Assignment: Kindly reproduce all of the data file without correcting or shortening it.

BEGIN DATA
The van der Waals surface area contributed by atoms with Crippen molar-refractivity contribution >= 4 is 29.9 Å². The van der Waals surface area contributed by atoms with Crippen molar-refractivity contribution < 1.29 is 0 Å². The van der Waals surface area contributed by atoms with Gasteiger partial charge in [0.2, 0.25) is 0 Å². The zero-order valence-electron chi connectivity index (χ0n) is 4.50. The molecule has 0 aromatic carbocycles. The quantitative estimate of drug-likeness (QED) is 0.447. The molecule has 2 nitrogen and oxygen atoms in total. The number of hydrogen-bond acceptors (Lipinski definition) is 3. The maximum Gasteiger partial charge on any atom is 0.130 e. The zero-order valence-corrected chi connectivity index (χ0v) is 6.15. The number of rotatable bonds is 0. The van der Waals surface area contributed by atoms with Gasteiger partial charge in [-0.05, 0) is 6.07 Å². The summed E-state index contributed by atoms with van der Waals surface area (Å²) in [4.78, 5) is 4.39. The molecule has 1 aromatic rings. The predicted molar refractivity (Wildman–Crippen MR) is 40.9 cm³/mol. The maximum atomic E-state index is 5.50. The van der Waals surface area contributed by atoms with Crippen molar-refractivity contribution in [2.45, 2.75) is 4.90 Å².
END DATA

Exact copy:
The van der Waals surface area contributed by atoms with Crippen molar-refractivity contribution >= 4 is 29.9 Å². The van der Waals surface area contributed by atoms with Crippen molar-refractivity contribution < 1.29 is 0 Å². The van der Waals surface area contributed by atoms with Gasteiger partial charge in [0.2, 0.25) is 0 Å². The zero-order valence-electron chi connectivity index (χ0n) is 4.50. The molecule has 0 aromatic carbocycles. The quantitative estimate of drug-likeness (QED) is 0.447. The molecule has 2 nitrogen and oxygen atoms in total. The number of hydrogen-bond acceptors (Lipinski definition) is 3. The maximum Gasteiger partial charge on any atom is 0.130 e. The zero-order valence-corrected chi connectivity index (χ0v) is 6.15. The number of rotatable bonds is 0. The van der Waals surface area contributed by atoms with Gasteiger partial charge in [-0.05, 0) is 6.07 Å². The summed E-state index contributed by atoms with van der Waals surface area (Å²) in [4.78, 5) is 4.39. The molecule has 1 aromatic rings. The predicted molar refractivity (Wildman–Crippen MR) is 40.9 cm³/mol. The maximum atomic E-state index is 5.50. The van der Waals surface area contributed by atoms with Crippen molar-refractivity contribution in [2.45, 2.75) is 4.90 Å².